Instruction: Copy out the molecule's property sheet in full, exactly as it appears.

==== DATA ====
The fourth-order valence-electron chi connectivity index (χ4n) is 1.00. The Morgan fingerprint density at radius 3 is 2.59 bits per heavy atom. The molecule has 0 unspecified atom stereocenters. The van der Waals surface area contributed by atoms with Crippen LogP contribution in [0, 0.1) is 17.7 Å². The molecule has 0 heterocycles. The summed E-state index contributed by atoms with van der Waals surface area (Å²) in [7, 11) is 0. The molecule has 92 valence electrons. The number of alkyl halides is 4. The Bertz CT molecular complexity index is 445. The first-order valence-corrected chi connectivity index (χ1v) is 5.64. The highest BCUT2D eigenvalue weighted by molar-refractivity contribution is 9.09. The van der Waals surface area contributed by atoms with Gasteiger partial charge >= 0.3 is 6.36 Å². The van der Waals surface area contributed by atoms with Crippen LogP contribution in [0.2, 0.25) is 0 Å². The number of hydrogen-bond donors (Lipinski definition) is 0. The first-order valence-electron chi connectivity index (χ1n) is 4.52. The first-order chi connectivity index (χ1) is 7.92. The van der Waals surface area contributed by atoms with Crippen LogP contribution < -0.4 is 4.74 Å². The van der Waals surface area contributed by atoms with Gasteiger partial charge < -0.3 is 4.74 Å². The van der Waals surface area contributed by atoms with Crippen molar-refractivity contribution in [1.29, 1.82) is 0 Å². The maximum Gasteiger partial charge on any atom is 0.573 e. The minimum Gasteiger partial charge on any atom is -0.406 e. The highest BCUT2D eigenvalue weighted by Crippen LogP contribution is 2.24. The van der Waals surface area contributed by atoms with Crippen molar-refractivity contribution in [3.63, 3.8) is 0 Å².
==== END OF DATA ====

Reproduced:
The fourth-order valence-electron chi connectivity index (χ4n) is 1.00. The Morgan fingerprint density at radius 3 is 2.59 bits per heavy atom. The molecule has 0 unspecified atom stereocenters. The van der Waals surface area contributed by atoms with Crippen LogP contribution in [0, 0.1) is 17.7 Å². The molecule has 0 heterocycles. The summed E-state index contributed by atoms with van der Waals surface area (Å²) in [7, 11) is 0. The molecule has 92 valence electrons. The number of alkyl halides is 4. The Bertz CT molecular complexity index is 445. The first-order valence-corrected chi connectivity index (χ1v) is 5.64. The highest BCUT2D eigenvalue weighted by molar-refractivity contribution is 9.09. The van der Waals surface area contributed by atoms with Gasteiger partial charge >= 0.3 is 6.36 Å². The van der Waals surface area contributed by atoms with Crippen LogP contribution in [0.2, 0.25) is 0 Å². The number of hydrogen-bond donors (Lipinski definition) is 0. The first-order valence-electron chi connectivity index (χ1n) is 4.52. The first-order chi connectivity index (χ1) is 7.92. The van der Waals surface area contributed by atoms with Crippen LogP contribution < -0.4 is 4.74 Å². The van der Waals surface area contributed by atoms with Gasteiger partial charge < -0.3 is 4.74 Å². The van der Waals surface area contributed by atoms with Crippen molar-refractivity contribution in [1.29, 1.82) is 0 Å². The maximum Gasteiger partial charge on any atom is 0.573 e. The minimum Gasteiger partial charge on any atom is -0.406 e. The highest BCUT2D eigenvalue weighted by Crippen LogP contribution is 2.24. The van der Waals surface area contributed by atoms with Crippen molar-refractivity contribution in [3.63, 3.8) is 0 Å².